My blog has definitely been my best investment over the past few years, even though it costs a lot more in time than it does in money.

You can create lots of different types of blogs for free, of course, and I absolutely recommend that all self-publishers offer their readers a landing page of some sort.  At the bare minimum, it should contain an author’s bio, contact information, and a link to the place where they can buy your books.  For such a small fee each year, I think it’s worth buying a custom domain name, just to make you easy to find.

As we close out 2015 and look ahead towards a brand new year, I’d like to thank both my new followers and my long-term readers for being a part of this crazy self-publishing journey.  In 2016, I’m planning to publish the last two books of the Paderborn Chronicles, and then we’ll see what happens after that.  I hope you’ll all stay tuned!

There Are Many Paths to Tread

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As most of you know by now, my family has spent many, many months – many years, really – trying to get our house in shape to sell.

In September, we were almost there.  We had an eager buyer on our hands.  We (and I use the term “we” very loosely, here) had started the long and arduous process of cleaning out 30 years of accumulated stuff.  We had signed a contract, slogged through much of the legal process, and had a closing date in sight.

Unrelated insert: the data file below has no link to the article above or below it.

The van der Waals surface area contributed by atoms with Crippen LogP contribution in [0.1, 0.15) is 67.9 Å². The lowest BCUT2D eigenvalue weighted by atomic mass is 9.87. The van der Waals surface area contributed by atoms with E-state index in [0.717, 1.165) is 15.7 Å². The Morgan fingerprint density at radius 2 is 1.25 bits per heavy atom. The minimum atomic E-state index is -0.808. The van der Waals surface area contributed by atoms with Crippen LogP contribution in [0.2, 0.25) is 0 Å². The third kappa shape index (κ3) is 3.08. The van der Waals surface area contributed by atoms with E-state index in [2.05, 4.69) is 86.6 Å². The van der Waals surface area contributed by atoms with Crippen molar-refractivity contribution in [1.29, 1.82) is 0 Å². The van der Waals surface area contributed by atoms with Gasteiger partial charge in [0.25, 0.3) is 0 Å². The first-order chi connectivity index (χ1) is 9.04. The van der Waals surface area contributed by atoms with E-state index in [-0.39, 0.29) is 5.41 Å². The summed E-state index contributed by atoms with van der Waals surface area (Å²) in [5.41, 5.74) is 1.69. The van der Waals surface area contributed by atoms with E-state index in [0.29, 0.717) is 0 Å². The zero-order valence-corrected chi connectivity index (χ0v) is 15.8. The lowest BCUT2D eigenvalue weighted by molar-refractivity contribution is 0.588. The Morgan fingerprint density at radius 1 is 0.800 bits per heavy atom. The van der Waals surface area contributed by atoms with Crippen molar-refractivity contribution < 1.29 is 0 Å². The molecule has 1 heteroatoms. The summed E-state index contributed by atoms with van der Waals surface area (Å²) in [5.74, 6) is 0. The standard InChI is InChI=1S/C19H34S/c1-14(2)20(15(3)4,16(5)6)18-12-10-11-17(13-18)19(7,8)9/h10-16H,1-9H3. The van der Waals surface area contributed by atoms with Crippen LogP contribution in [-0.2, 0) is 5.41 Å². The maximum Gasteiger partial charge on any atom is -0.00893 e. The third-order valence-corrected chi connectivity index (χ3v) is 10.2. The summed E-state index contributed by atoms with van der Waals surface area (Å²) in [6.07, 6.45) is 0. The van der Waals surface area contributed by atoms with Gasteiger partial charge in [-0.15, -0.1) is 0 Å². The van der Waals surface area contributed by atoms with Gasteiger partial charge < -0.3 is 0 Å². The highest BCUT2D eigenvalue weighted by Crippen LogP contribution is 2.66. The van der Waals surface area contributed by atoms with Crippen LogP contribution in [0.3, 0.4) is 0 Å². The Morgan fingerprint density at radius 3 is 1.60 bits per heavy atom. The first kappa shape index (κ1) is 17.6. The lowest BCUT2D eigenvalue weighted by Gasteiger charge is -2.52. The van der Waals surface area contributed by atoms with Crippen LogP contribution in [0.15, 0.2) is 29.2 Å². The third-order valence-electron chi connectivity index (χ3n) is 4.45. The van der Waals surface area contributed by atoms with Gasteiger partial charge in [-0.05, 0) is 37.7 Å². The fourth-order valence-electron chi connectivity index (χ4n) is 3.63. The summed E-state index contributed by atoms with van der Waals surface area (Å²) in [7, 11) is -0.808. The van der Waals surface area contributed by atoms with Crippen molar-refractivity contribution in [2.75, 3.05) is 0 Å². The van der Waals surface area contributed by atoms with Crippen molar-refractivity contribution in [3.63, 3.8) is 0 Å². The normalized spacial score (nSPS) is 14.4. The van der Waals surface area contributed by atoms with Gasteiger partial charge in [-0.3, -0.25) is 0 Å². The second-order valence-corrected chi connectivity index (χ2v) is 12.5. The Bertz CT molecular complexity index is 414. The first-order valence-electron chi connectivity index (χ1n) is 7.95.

That date was supposed to be right before Thanksgiving.  Everything had been cleaned out, dusted down, and shined up.  My mom had found a lovely little apartment not too far away from her job and her church, and had moved out of the house with (gasp) a little time to spare.  My dad signed a lease in Massachusetts, and planned to move in by the beginning of December.

We weren’t that surprised when the closing date was delayed a little – this was a short sale, and the whole black-box process was mysterious and unclear.  The buyers needed to provide some extra paperwork, so the hand-off was pushed back until December 10th.

But then the buyer’s lawyer said he wasn’t ready on the 10th, either.  Some of the documents hadn’t come through.  My dad had already scheduled his moving truck, so he signed over power of attorney to our representative and said goodbye to New York.

A week later, the closing was cancelled.